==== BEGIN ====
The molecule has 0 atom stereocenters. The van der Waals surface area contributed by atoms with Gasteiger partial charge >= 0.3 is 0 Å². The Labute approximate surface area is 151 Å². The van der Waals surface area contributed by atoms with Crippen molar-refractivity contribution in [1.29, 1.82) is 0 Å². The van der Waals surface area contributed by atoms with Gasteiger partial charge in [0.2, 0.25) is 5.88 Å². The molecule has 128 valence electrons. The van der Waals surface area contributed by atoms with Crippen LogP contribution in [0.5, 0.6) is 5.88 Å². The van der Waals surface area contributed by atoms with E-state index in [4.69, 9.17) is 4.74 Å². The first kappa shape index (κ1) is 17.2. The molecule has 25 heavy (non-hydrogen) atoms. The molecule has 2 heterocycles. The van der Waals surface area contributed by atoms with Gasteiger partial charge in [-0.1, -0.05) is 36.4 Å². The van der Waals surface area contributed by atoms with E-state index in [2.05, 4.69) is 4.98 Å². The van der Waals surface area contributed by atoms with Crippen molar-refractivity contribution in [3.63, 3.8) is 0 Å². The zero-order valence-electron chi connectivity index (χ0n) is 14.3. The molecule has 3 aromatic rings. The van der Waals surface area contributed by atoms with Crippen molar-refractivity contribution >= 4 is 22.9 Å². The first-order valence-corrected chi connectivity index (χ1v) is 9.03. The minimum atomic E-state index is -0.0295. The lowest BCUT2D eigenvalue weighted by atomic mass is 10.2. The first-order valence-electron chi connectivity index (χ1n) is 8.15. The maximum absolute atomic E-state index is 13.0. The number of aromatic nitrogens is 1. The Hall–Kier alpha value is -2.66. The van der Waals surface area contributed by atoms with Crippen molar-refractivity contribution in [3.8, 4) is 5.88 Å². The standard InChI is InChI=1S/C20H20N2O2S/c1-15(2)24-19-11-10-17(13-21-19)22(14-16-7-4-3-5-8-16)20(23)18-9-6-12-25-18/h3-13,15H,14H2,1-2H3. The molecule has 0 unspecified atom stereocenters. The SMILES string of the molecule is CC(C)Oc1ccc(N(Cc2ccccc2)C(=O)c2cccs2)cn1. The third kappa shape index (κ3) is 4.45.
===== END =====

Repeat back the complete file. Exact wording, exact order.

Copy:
The molecule has 0 atom stereocenters. The van der Waals surface area contributed by atoms with Gasteiger partial charge >= 0.3 is 0 Å². The Labute approximate surface area is 151 Å². The van der Waals surface area contributed by atoms with Crippen molar-refractivity contribution in [1.29, 1.82) is 0 Å². The van der Waals surface area contributed by atoms with Gasteiger partial charge in [0.2, 0.25) is 5.88 Å². The molecule has 128 valence electrons. The van der Waals surface area contributed by atoms with Crippen LogP contribution in [0.5, 0.6) is 5.88 Å². The van der Waals surface area contributed by atoms with E-state index in [4.69, 9.17) is 4.74 Å². The first kappa shape index (κ1) is 17.2. The molecule has 25 heavy (non-hydrogen) atoms. The molecule has 2 heterocycles. The van der Waals surface area contributed by atoms with Gasteiger partial charge in [-0.1, -0.05) is 36.4 Å². The van der Waals surface area contributed by atoms with E-state index in [2.05, 4.69) is 4.98 Å². The van der Waals surface area contributed by atoms with Crippen molar-refractivity contribution in [3.63, 3.8) is 0 Å². The zero-order valence-electron chi connectivity index (χ0n) is 14.3. The molecule has 3 aromatic rings. The van der Waals surface area contributed by atoms with Crippen molar-refractivity contribution >= 4 is 22.9 Å². The first-order valence-corrected chi connectivity index (χ1v) is 9.03. The minimum atomic E-state index is -0.0295. The lowest BCUT2D eigenvalue weighted by atomic mass is 10.2. The first-order valence-electron chi connectivity index (χ1n) is 8.15. The maximum absolute atomic E-state index is 13.0. The number of aromatic nitrogens is 1. The Hall–Kier alpha value is -2.66. The van der Waals surface area contributed by atoms with Crippen molar-refractivity contribution in [3.8, 4) is 5.88 Å². The standard InChI is InChI=1S/C20H20N2O2S/c1-15(2)24-19-11-10-17(13-21-19)22(14-16-7-4-3-5-8-16)20(23)18-9-6-12-25-18/h3-13,15H,14H2,1-2H3. The molecule has 0 unspecified atom stereocenters. The SMILES string of the molecule is CC(C)Oc1ccc(N(Cc2ccccc2)C(=O)c2cccs2)cn1. The third kappa shape index (κ3) is 4.45.